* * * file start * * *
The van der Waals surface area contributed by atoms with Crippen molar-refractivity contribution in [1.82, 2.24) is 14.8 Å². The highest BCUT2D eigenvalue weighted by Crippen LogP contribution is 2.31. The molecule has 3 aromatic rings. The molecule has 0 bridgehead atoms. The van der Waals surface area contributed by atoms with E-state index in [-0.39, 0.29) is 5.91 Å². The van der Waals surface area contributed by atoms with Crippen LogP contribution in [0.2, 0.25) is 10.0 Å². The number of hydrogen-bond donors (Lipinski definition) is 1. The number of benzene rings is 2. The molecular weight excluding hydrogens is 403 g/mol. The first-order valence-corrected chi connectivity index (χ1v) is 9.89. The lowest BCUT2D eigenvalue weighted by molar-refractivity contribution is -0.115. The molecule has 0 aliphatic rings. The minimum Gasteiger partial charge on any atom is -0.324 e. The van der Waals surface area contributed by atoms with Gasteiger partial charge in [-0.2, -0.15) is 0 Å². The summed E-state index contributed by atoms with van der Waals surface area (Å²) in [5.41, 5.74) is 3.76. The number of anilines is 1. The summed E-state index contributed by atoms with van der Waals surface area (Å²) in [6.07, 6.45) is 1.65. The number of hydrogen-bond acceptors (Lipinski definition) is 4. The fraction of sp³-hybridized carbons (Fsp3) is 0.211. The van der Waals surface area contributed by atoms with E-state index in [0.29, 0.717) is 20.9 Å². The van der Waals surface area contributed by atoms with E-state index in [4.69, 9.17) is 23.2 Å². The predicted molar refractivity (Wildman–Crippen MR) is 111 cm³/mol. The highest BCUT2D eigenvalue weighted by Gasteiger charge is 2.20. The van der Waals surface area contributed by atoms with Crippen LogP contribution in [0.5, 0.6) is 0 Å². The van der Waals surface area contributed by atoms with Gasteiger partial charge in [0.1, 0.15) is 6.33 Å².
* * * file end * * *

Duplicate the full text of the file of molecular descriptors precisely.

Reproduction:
The van der Waals surface area contributed by atoms with Crippen molar-refractivity contribution in [1.82, 2.24) is 14.8 Å². The highest BCUT2D eigenvalue weighted by Crippen LogP contribution is 2.31. The molecule has 3 aromatic rings. The molecule has 0 bridgehead atoms. The van der Waals surface area contributed by atoms with E-state index in [-0.39, 0.29) is 5.91 Å². The van der Waals surface area contributed by atoms with Crippen LogP contribution in [0.2, 0.25) is 10.0 Å². The number of hydrogen-bond donors (Lipinski definition) is 1. The number of benzene rings is 2. The molecular weight excluding hydrogens is 403 g/mol. The first-order valence-corrected chi connectivity index (χ1v) is 9.89. The lowest BCUT2D eigenvalue weighted by molar-refractivity contribution is -0.115. The molecule has 0 aliphatic rings. The minimum Gasteiger partial charge on any atom is -0.324 e. The van der Waals surface area contributed by atoms with Gasteiger partial charge in [-0.2, -0.15) is 0 Å². The summed E-state index contributed by atoms with van der Waals surface area (Å²) in [5.41, 5.74) is 3.76. The number of anilines is 1. The summed E-state index contributed by atoms with van der Waals surface area (Å²) in [6.07, 6.45) is 1.65. The number of hydrogen-bond acceptors (Lipinski definition) is 4. The fraction of sp³-hybridized carbons (Fsp3) is 0.211. The van der Waals surface area contributed by atoms with E-state index in [0.29, 0.717) is 20.9 Å². The van der Waals surface area contributed by atoms with E-state index in [4.69, 9.17) is 23.2 Å². The predicted molar refractivity (Wildman–Crippen MR) is 111 cm³/mol. The highest BCUT2D eigenvalue weighted by Gasteiger charge is 2.20. The van der Waals surface area contributed by atoms with Crippen LogP contribution in [0.5, 0.6) is 0 Å². The van der Waals surface area contributed by atoms with Gasteiger partial charge in [0.1, 0.15) is 6.33 Å².